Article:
It'll be left up to individual schools in Havelock North to decide whether they want to close or stay open while the town battles a gastro outbreak.
Hundreds have fallen sick since Wednesday last week, with the council confirming something wasn't right with the water on Friday afternoon.
There are currently 21 patients in Hawke's Bay Hospital, two of whom are in a critical condition in intensive care. Yesterday alone saw 183 people turn up at their GPs showing signs of campylobacter infection.
Officials are pleading for locals to think twice before calling an ambulance as the region struggles with a violent gastro outbreak.
Doctors face an influx of vomiting patients, with hundreds affected since the Havelock North water supply was contaminated with E. coli last week.
St John territory manager Brendon Hutchinson says there are dozens of gastro-related emergency calls every day.
"For anyone who is acutely unwell and they consider it serious, they can call 111. But we'd encourage all people to see their GPs first," says Mr Hutchinson.
"We've been able to pull ambulances from other districts to help us with staffing. Some of our staff have been affected, who live in the Havelock area, but we've had enough staff we've been able to call in so that we're fully resourced."
No other bugs have shown up in tests so far. Any campylobacter in the water supply will be killed by chlorination, but a boil notice remains in place in case other, more resistant bacteria has found its way into the supply.
Hundreds of kids have been absent from school today - some sick, others kept home by anxious parents. The Ministry of Education told Newshub it doesn't have the power to close every school in the town unless there was a civil emergency.
The Mayor of Hastings has apologised for taking seven-and-a-half hours to tell the public there could be a problem with the water in the city's satellite town of Havelock North.
Hundreds have fallen sick since Wednesday last week, with bacteria campylobacter the prime suspect.
The town's water tested fine on Tuesday, but a test taken on Thursday showed the possibility of contamination.
"At 10 o'clock on Friday morning we got an indicator test which said something's in the water," Mayor Lawrence Yule told Paul Henry on Monday morning.
But with the "indicator test" often showing false positives, no action was taken to inform the public - despite reports people were already starting to get sick.
"My staff contacted the DHB and lunchtime they met, and they said there is clearly something going on here."
A decision to chlorinate the water supply was made at 3pm, but no public notice to boil water before using it was issued until 5:30pm.
"I think we could have told the public earlier than we did," said Mr Yule.
"This is highly likely to be campylobacter - that is what people are testing for - and if it is, chlorination removes it from the water supply very, very quickly. What the DHB and the Ministry of Health were trying to work out is, could this be something else? And if it is something else, the only way of removing that risk is boiling the water."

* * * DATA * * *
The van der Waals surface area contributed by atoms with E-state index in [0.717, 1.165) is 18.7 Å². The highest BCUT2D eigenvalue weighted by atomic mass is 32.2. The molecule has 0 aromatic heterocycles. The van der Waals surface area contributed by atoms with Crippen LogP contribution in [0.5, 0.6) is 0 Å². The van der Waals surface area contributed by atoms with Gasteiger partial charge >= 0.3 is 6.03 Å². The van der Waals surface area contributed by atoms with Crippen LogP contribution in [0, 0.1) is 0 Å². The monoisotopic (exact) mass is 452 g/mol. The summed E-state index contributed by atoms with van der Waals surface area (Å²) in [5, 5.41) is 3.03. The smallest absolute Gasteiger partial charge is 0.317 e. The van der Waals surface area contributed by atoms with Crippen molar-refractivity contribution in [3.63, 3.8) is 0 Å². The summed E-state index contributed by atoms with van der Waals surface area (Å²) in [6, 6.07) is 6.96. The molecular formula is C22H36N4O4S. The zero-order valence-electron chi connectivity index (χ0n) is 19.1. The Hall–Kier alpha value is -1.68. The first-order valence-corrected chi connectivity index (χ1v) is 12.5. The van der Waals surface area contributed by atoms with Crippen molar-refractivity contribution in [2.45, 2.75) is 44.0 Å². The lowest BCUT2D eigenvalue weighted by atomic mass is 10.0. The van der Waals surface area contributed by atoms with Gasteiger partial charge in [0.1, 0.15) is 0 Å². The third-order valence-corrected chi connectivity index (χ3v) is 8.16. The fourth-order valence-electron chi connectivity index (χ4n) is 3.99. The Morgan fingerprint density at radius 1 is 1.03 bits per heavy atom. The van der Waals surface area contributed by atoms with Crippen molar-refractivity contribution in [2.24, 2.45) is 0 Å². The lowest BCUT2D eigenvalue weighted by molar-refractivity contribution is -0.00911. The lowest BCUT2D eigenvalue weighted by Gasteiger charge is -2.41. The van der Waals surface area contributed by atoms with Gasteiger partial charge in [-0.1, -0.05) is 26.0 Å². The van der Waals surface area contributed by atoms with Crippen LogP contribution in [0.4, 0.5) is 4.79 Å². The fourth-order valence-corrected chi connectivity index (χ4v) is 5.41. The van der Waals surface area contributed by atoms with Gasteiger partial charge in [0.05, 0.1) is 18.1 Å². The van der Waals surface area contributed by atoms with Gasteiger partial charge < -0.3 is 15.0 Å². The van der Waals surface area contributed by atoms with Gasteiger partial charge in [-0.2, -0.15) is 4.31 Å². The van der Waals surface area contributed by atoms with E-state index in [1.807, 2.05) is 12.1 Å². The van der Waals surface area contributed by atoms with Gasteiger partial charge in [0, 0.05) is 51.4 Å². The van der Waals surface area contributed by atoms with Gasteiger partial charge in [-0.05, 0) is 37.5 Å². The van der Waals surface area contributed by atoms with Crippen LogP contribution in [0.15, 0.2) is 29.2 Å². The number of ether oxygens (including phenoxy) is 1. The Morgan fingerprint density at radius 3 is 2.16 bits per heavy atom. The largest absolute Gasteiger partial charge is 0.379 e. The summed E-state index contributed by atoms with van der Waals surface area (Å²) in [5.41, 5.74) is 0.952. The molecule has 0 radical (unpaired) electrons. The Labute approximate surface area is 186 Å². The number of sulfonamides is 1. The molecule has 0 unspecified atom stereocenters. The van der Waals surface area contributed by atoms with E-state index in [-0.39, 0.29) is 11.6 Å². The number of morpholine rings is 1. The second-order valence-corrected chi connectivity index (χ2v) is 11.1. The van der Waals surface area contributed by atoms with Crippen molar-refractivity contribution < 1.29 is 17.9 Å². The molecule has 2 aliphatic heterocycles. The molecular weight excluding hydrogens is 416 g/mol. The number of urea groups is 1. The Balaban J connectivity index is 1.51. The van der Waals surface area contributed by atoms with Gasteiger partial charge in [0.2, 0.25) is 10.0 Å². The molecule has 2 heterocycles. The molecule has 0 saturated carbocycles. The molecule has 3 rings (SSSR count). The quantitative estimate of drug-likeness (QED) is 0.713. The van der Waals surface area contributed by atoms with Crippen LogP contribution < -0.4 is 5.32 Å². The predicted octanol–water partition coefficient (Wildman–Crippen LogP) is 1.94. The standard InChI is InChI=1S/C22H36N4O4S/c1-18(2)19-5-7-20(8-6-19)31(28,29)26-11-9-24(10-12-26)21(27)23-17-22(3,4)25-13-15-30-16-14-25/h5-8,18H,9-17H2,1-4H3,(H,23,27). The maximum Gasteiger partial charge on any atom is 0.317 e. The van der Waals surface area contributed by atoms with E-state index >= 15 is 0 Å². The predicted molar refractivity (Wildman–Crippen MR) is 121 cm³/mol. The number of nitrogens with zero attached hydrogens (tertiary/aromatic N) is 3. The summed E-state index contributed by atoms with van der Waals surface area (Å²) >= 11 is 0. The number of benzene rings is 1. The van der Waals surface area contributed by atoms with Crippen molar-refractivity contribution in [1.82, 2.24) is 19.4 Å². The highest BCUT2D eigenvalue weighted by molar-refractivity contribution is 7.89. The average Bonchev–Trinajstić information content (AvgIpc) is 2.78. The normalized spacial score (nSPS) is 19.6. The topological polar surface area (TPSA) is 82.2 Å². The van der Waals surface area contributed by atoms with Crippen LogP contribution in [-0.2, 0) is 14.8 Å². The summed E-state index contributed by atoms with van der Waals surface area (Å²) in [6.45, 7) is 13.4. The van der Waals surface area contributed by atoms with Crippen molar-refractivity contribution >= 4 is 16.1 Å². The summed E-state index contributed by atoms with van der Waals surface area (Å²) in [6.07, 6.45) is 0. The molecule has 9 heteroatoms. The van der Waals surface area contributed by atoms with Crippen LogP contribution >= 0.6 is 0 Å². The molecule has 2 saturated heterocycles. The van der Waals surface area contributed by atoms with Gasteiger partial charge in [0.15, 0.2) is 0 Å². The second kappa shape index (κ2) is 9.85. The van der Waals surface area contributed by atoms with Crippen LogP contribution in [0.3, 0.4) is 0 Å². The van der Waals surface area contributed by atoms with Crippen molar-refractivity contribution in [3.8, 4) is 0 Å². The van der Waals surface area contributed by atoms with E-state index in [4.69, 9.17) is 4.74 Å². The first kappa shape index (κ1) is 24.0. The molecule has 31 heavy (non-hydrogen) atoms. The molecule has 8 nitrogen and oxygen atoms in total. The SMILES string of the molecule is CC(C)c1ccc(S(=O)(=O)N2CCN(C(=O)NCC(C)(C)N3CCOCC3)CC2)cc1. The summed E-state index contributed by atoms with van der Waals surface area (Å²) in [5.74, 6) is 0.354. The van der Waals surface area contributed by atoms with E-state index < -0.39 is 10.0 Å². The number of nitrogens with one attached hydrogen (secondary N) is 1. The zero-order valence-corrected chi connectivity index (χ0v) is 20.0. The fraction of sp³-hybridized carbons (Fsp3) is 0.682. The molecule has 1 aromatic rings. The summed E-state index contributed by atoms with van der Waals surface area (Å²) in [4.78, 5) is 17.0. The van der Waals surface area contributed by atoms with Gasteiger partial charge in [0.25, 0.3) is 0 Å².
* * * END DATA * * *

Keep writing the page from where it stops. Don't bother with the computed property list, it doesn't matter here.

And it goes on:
A notice went up on the council's website and Facebook page, and releases sent out to the media.
"I apologise to the people of Havelock North," said Mr Yule, who denied the council has been trying to cover up its failings ahead of the upcoming local body elections.
"I lead an organisation that is charged with delivering them safe drinking water - they expect that - and this hasn't happened here."
Te Mata School is missing almost 300 pupils today. Principal Michael Bain says at least half of those won't be sick, but with many staff hit by the bug, it's just as well or they might have to close up completely.
"We're about eight or nine staff down, and five teacher aides - but with the numbers of kids, we're balancing out. Some classes only have five kids in them."
They're doing their best to make sure the kids who are at school make it through the day.
"We've issued hand sanitiser in every room, we've doubled our efforts around cleanliness in toilets and cloak bays and door handles, [told pupils to] drink bottled water... if you're unwell, come to the sick bay and let's get you home."
Parents Newshub spoke to were keen to keep their kids learning.
Arlo's dad said his boy "likes school too much" to miss it, and has managed to avoid getting sick so far - unlike his brothers.
Another parent said the school had done a "fantastic amount of communication over the weekend", and wouldn't keep her kids at home unless they were sick.
Mum Heidi Beach said the council's handling of the outbreak was "a shambles". She was dropping off daughter Carly, with the rest of her family stuck at home.
"My husband's sick and my son has had diarrhoea all weekend... We made the judgement she's probably as safe at school as she is at home."
She's not worried Carly might catch the bug from one of her friends.
"I trusted the school to make the right decision - they've probably got a better understanding than us."
Mr Yule says they'll know by Wednesday if it is indeed campylobacter. If it is, it should be killed by the chlorine and the outbreak should soon be over. But with an incubation period of up to a week, it's going to be a rough few days for the area's doctors.
"My suspicion is we've still got a couple of days to go."
Totara Health told Newshub nearly two-thirds of all their patients this morning had gastro, and they were run off their feet trying to look after them all.
It's still not obvious how the water supply got infected, and Mr Yule says there will be a full review to figure it out.